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Is it better to pipet duplicates or triplicate reactions in real-time PCR?

Bram De Craene - Mar 19, 2017

To understand the need for PCR replicates (duplicates or triplicates) in the experimental set-up of a real-time qPCR reaction, it is good to first think about the different sources of variation contributing to the measurement values. Far too often, the experimenter is too focused on the very last step of the workflow, i.e. the final pipetting step to obtain reproducible quantification cycle (Cq) values. Sources of variation in upstream processing steps are often underestimated, and are not always adequately assessed. A good understanding of a robust workflow is key to trust the actual Cq values obtained.

Imagine you would start the experiment with a homogenous tissue sample that has been aliquoted in several tubes. Would every processed sample from every aliquot give the same Cq value in the end? The seasoned experimenter would strongly advise to use a standardized workflow to obtain reproducible results. However, even when using such a standardized procedure, it is not a given that all aliquots will result in the same Cq value, even when further correction steps for variation (normalization) will be applied.

Dividing the homogenous sample in equal-sized aliquots (rather than starting with different amounts) is a first step towards reproducibility. Trying to compare samples that differ too much in size would only skew these differences further in the RNA isolation step, the first step of the qPCR workflow. A variety of methodologies is available out there: obtaining highly pure RNA by means of a time-consuming CsCl gradient purification has the flavor of nostalgia for me. Using a monophasic solution of phenol and guanidinium isothiocyanate followed by choroform for phase separation was my personal favorite to extract RNA from tissues, while I preferred a column based approach to extract RNA from cells. When using one or another methodology, but most often when using commercially available kits, I have seen people overloading the system, in the hope to get the maximum out of it. Unfortunately, the opposite is true; and here would come my plea that also applies for every further step in the workflow: take the time to understand the limitations of the system. For any extraction methodology, you will experience that reproducibility is enhanced when respecting the range it has been designed for, and more important that you have been testing/optimising with your particular sample type. Generally spoken it is advised to start with similar amounts of samples you would like to compare.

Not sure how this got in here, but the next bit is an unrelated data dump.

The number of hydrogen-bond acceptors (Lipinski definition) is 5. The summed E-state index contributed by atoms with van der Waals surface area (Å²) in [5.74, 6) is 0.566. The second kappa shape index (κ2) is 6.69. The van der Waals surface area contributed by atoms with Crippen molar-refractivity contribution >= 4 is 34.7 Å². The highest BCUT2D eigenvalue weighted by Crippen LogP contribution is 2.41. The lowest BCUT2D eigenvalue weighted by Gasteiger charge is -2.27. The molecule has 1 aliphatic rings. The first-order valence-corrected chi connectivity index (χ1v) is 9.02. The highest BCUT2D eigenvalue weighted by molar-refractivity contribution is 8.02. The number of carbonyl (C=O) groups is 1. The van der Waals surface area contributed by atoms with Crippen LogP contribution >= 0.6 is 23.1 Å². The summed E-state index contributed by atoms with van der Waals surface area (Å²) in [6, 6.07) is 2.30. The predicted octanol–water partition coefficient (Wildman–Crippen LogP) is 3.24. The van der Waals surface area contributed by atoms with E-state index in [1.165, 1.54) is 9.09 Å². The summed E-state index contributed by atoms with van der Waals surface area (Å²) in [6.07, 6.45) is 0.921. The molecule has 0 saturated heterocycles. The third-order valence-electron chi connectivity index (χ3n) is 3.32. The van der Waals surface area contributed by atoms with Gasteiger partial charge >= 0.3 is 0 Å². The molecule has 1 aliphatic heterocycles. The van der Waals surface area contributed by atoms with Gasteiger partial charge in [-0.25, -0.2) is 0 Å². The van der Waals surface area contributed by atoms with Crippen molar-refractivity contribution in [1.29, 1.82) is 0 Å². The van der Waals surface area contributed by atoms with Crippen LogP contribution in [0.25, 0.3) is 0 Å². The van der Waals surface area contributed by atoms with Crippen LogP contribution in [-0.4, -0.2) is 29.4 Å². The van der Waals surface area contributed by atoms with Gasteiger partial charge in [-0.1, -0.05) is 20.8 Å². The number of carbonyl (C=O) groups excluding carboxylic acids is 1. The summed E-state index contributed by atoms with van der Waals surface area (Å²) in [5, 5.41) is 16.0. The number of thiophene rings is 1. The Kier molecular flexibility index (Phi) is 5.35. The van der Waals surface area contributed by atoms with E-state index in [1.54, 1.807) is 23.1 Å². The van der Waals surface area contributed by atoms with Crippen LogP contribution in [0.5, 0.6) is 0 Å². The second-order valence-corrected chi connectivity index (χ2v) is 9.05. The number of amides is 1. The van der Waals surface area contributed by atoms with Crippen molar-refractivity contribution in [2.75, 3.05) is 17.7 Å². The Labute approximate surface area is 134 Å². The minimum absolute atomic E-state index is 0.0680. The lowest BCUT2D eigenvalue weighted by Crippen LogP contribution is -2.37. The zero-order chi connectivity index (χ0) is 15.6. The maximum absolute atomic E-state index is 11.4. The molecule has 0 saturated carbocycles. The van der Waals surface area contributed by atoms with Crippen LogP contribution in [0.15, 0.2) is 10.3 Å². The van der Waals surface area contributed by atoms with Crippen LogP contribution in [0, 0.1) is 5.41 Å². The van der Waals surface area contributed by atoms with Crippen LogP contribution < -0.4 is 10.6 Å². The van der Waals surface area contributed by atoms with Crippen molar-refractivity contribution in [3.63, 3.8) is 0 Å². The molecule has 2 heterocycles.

The second step in the workflow is probably the most underestimated step in terms of reproducibility: the reverse transcription (RT) step. Let’s push de reset button since the previous processing step and wipe away the variation we would already have incurred during RNA preparation: we partition an RNA sample in several tubes again. How can we process these different aliquots to obtain the same Cq values in the end? A very nice study has been published by Stephen Bustin and colleagues (Clin Chem. 2015, 61(1):202-12) giving us insight on how to avoid the trap of further distorting the data: variability can be minimized by

  1. Choosing an appropriate reverse transcriptase
  2. Using high concentrations of RNA
  3. Characterizing the variability of individual assays by use of multiple RT replicates.